Five of those variants fall under the Carrera GTS umbrella. What makes a GTS a GTS? First, it's more power. The 3.0 liter turbocharged flat-six in the GTS has the Carrera S's optional Powerkit, giving it 450 horsepower and 405 lb-ft of torque. That's a 30 horsepower and 37 lb-ft increase compared to the Carrera S. It also comes with the options you'd need to make the ultimate Carrera S, like sport seats , Sport Chrono, and PASM sport suspension, along with a number of cosmetic updates like tinted tail lights, sport design front fascia, Alcantara wheel and shifter, and a number of other detail changes.
The GTS becomes a value proposition, because all of these options on a Carrera S would cost a boatload more money. Here, Porsche has put all of that goodness in one tidy package. Add in the manual gearbox and our car's optional rear-wheel steering, and you have the most versatile 911 you can buy.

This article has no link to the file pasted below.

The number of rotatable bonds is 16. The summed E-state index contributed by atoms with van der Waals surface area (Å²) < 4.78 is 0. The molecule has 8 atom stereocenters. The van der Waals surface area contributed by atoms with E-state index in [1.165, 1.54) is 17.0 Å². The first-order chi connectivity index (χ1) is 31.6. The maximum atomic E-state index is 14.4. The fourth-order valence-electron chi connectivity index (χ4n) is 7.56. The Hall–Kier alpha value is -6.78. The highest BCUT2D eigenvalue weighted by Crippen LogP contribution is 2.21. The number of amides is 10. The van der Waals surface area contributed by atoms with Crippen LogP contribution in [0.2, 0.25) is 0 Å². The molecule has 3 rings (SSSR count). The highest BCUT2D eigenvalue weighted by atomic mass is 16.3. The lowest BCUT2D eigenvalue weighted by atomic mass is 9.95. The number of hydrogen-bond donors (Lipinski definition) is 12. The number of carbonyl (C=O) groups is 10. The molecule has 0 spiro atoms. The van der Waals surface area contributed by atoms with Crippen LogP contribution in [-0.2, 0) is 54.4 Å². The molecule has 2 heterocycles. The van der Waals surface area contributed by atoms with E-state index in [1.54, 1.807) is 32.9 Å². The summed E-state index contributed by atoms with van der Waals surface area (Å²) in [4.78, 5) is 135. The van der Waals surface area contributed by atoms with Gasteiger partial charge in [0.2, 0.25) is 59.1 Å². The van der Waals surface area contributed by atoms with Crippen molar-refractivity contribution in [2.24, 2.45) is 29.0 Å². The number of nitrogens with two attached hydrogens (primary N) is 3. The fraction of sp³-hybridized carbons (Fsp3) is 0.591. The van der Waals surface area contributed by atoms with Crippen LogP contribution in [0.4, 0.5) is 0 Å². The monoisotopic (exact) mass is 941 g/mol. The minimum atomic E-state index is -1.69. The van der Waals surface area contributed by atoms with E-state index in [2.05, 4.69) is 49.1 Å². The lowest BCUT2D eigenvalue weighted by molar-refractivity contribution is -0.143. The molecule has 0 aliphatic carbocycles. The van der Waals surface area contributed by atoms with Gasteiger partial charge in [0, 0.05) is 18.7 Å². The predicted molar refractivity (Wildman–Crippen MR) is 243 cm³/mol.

This isn't a bad thing. Porsche needs the 911 to have a wide breadth of use and buyer. Need a track day car? 911 GT3. Want an acceleration demon? 911 Turbo. Walk into a dealer and ask for "one Porsche please?" Carrera 4 Cabriolet. Want a sports car that's at home in every environment? Carrera GTS.
But this GTS is not, as some suggest, a bridge between the Carrera and GT3. Instead, the 991.2 GTS closes the gap from the Carrera to the top tier road-focused 911, the Turbo.
Naturally aspirated 911s were high strung, they rose to a crescendo. The Alanis Morissette of engines, they were at their best when angry and screaming. That's what made the old, naturally-aspirated GTS reminiscent of the GT3, a car that revs to 9,000 and wants you to run it ragged at every shift. The new, turbocharged GTS has a different demeanor, one more suited to grand touring. Though it tries its damndest to make you think it isn't a turbo, it just can't hide its turboey not Turbo turboness. It feels familiar at the extreme ends of the tach, but the abundant mid-range transforms the driving experience.
With the additional torque, pulls that used to require a downshift or two can now be accomplished by adding throttle. That transforms how the GTS behaves on the highway. It's an engine that is just as happy cruising as it is being constantly shifted on a back road, just like the 911 Turbo. Problem is, the gearing is Shaq-level tall. It's done for acceleration numbers and fuel economy, but by the time you hit the top of second you're already breaking most speed limits.